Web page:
One-Minute Book Reviews

September 2, 2008

Bonnie and Clyde in Brazil — Frances de Pontes Peebles’s First Novel, ‘The Seamstress’ (Books I Didn’t Finish)

Filed under: Books I Didn't Finish,Historical Novels,Latin American,Novels — 1minutebookreviewswordpresscom @ 12:21 am
Tags: , , , , , , , ,

The latest in an occasional series of posts on books I didn’t finish and why I didn’t finish them

Title: The Seamstress: A Novel. By Frances de Pontes Peebles. Ecco, 641 pp., $25.95.

What it is: A historical saga about two orphaned sisters, trained as seamstresses, whose lives diverge and converge in dangerous ways during their early adulthood Brazil in the 1930s. Emília marries into high society in Recife and opens a dress shop that thrives on the patronage of the prominent friends of her in-laws. Luzia lives among bandits after being abducted at an early age by cangaceiros, roving groups of men and women who for centuries plundered and protected the countryside of northeastern Brazil.

How much I read: The first 50 and the last 75 pages, about a quarter of the book.

What I stopped reading: This novel resembles a cross between a Brazilian Bonnie and Clyde and a Dominick Dunne novel. Like Dunne, Frances de Pontes Peebles has a strong sense of pace, uses her research well and maps the intersection of sex, crime and social status. She also weaves into her plot an appealing sewing motif, showing how rewarding and arduous dressmaking could be when Singer’s hand-cranked machines were giving way to electric ones. In The Seamstress the tape measure is a metaphor for truth or trustworthiness, the ability to give a straight account. But for all her painstaking attention to detail, de Pontes Peebles draws her characters broadly. She tells us that people called young Luzia “the yolk” and Emília “the white,” and the sisters have that yolk-and-white quality in the novel. Interesting as some of the material was, the book didn’t have enough depth to hold my attention for more than 600 pages.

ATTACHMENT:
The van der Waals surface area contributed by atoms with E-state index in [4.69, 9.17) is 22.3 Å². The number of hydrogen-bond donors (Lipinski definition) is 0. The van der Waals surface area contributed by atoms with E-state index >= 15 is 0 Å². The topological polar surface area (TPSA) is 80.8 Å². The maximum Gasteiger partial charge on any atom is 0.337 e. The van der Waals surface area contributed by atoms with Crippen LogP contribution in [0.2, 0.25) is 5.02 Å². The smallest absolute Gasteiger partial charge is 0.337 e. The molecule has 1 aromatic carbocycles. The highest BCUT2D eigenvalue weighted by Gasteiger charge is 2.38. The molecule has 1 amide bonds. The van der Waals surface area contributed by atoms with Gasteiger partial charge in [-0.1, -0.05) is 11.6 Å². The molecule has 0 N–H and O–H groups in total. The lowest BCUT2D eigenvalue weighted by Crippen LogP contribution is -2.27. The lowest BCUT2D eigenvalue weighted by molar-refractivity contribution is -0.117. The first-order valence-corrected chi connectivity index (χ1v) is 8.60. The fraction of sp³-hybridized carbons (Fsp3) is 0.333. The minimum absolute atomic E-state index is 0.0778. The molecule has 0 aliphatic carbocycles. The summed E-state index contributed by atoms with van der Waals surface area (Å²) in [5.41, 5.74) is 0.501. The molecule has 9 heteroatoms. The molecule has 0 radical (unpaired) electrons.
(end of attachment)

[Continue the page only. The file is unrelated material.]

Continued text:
Best line in what I read: “Beneath her bed, Aunt Sofia kept a wooden box that held her husband’s bones.”

Worst line in what I read: Would a Brazilian woman living in 1928 have used the phrase “state-of-the-art” (as in “a state-of-the-art machine: a pedal-operated Singer”)?

Published: August 2008 www.harpercollins.com/books/9780060738877/The_Seamstress/index.aspx

Furthermore: The Seamstress is the first novel by de Pontes Peebles, who was born in Brazil and grew up in Miami.

© 2008 Janice Harayda. All rights reserved.
www.janiceharayda.com

August 26, 2007

Bruna Surfistinha’s Call Girl Diary, Tomorrow on One-Minute Book Reviews

Filed under: Uncategorized — 1minutebookreviewswordpresscom @ 3:07 pm
Tags: , , , , , , , , , , ,

“SAO PAOLO. She goes by the name Bruna, the Little Surfer Girl, and gives new meaning to the phrase ‘kiss and tell.’ First in a blog that quickly became the country’s most popular and now in a best-selling memoir, she has titillated Brazilians and become a national celebrity with her graphic, day-by-day accounts of life as a call girl here.

“But it is not just her canny use of the Internet that has made Bruna, whose real name is Raquel Pacheco, a cultural phenomenon … “

Larry Rohter in “She Who Controls Her Body Can Upset Her Countrymen,” the New York Times, April 27, 2006.

A review of the American edition of Pacheco’s memoir, The Scorpion’s Sweet Venom, will appear tomorrow on One-Minute Book Review.

(c) 2007 Janice Harayda. All rights reserved.

Blog at WordPress.com.

%d bloggers like this: